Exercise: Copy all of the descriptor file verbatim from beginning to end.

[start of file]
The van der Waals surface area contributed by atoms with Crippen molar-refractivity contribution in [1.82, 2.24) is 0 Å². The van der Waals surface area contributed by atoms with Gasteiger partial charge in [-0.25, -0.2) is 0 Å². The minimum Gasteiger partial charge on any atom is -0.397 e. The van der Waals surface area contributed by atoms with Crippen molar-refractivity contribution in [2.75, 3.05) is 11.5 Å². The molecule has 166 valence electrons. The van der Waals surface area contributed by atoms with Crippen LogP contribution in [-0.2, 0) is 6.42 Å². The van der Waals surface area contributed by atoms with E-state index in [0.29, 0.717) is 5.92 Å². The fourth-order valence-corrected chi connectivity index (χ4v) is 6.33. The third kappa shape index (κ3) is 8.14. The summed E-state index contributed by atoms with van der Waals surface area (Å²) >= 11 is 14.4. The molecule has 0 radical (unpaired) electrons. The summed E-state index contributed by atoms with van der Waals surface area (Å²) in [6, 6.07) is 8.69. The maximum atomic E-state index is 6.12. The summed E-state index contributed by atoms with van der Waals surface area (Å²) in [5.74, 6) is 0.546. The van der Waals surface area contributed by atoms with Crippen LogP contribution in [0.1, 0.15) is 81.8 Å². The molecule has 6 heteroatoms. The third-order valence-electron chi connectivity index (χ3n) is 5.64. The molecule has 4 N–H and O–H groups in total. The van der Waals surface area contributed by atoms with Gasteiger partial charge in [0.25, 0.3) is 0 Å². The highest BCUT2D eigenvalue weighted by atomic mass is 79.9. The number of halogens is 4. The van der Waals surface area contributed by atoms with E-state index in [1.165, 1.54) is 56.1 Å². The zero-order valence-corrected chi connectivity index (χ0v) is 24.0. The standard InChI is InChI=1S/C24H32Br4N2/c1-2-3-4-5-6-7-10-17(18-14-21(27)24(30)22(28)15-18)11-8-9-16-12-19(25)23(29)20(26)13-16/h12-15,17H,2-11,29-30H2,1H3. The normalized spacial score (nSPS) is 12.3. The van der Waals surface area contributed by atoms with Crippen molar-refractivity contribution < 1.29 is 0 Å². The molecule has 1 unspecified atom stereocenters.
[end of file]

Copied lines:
The van der Waals surface area contributed by atoms with Crippen molar-refractivity contribution in [1.82, 2.24) is 0 Å². The van der Waals surface area contributed by atoms with Gasteiger partial charge in [-0.25, -0.2) is 0 Å². The minimum Gasteiger partial charge on any atom is -0.397 e. The van der Waals surface area contributed by atoms with Crippen molar-refractivity contribution in [2.75, 3.05) is 11.5 Å². The molecule has 166 valence electrons. The van der Waals surface area contributed by atoms with Crippen LogP contribution in [-0.2, 0) is 6.42 Å². The van der Waals surface area contributed by atoms with E-state index in [0.29, 0.717) is 5.92 Å². The fourth-order valence-corrected chi connectivity index (χ4v) is 6.33. The third kappa shape index (κ3) is 8.14. The summed E-state index contributed by atoms with van der Waals surface area (Å²) >= 11 is 14.4. The molecule has 0 radical (unpaired) electrons. The summed E-state index contributed by atoms with van der Waals surface area (Å²) in [6, 6.07) is 8.69. The maximum atomic E-state index is 6.12. The summed E-state index contributed by atoms with van der Waals surface area (Å²) in [5.74, 6) is 0.546. The van der Waals surface area contributed by atoms with Crippen LogP contribution in [0.1, 0.15) is 81.8 Å². The molecule has 6 heteroatoms. The third-order valence-electron chi connectivity index (χ3n) is 5.64. The molecule has 4 N–H and O–H groups in total. The van der Waals surface area contributed by atoms with Gasteiger partial charge in [0.25, 0.3) is 0 Å². The highest BCUT2D eigenvalue weighted by atomic mass is 79.9. The number of halogens is 4. The van der Waals surface area contributed by atoms with E-state index in [1.165, 1.54) is 56.1 Å². The zero-order valence-corrected chi connectivity index (χ0v) is 24.0. The standard InChI is InChI=1S/C24H32Br4N2/c1-2-3-4-5-6-7-10-17(18-14-21(27)24(30)22(28)15-18)11-8-9-16-12-19(25)23(29)20(26)13-16/h12-15,17H,2-11,29-30H2,1H3. The normalized spacial score (nSPS) is 12.3. The van der Waals surface area contributed by atoms with Crippen molar-refractivity contribution < 1.29 is 0 Å². The molecule has 1 unspecified atom stereocenters.